Saturday, August 10, 2013

Putting Passion into Teaching (And Life)


I'm tired... a good percentage of the time.  My tiredness, however, is something I embrace as it is a reminder of a day/week/month well spent, a time lived to its capacity.  Like many educators, I have found myself filling the summer months maximizing time with family and friends and continuously working on school related projects.  This summer has been a busy one, as they inevitable are, between assistant teaching at an EdTech Conference, teaching summer school, and taking three grad classes.  As summer comes to a close, I've started to reflect on what I've learned this summer, my goals for the school year, and how I plan on approaching changes made to curriculum and technology that are being implemented within my district.  I'm rejuvenated, excited, and eager to see where this year leads.

The "back-to-school" buzz is in the air, and I've been spending time this week catching up with a few graduates before they leave for college.  They're excited and ready to venture off to their various destinations.  When asking them about their life, the biggest question they are grappling with is what to do (professionally) with their lives.  That answer often leads to where they will live and what opportunities will ensue as a result.  It such a broad yet important question, and when they ask for my advice, the best words of wisdom I can share is find your passion.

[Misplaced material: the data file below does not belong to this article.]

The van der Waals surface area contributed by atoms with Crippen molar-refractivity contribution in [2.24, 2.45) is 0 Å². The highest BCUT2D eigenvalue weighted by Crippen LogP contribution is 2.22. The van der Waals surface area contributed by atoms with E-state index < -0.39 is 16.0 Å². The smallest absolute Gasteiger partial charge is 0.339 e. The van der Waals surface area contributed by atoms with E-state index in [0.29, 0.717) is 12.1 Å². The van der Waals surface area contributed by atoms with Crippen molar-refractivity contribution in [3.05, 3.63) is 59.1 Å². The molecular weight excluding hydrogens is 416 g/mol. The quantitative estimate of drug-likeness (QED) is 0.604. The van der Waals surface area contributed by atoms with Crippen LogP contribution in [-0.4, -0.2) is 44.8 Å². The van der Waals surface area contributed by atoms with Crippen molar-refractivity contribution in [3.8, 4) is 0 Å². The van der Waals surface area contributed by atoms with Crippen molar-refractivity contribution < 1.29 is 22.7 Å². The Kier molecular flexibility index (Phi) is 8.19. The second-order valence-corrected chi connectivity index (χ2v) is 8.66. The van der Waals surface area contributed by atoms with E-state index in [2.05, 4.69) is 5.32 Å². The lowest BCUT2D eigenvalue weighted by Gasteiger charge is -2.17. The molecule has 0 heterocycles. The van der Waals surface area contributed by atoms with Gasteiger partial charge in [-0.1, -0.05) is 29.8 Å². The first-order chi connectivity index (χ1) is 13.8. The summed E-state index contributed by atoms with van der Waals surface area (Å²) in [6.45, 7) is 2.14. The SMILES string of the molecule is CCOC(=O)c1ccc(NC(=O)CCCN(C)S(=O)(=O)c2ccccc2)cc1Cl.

Passion is what keeps us moving when we're exhausted, it is what shines through when teaching a lesson that may not capture everyone's attention in the room, and it is what makes life worth living.  As I interact with students (both former and present), I am reminded that I have the best job in the world; I get to guide kids to their passions.  In order to do that, I have model what it means to live passionately.

One of my favorite education-related books, Well Spoken: Teaching Speaking to All Students by Erik Palmer, talks about speaking with passion.  No matter what the subject matter may be, we all have the power to embed emotions into what we say through inflections or "the life we put into our voices".  Our words are powerful, but how we use and speak them can be even more impactful.  When I want to convince students that writing a research paper is fun (or at least a meaningful experience) or that reading a certain book can inspire great thoughts, I have to speak with enthusiasm; I have to approach each lesson and learning activity with fervor.  If I want students to complete something, then it must be purposefully constructed and must truly be worthwhile to do.

Time is a precious commodity, whether it is classroom time or our lives.  Encouraging students to pursue what they are passionate about allows them to find meaning and value in what they the doing.   As Mitch Albom states in his book Tuesdays with Morrie, "The way you get meaning into your life is to devote yourself to loving others, devote yourself to your community around you, and devote yourself to creating something that gives you purpose and meaning."  I have found my purpose in helping kids find their passions, and if that means I experience a significant lack of sleep, I'm okay with that.



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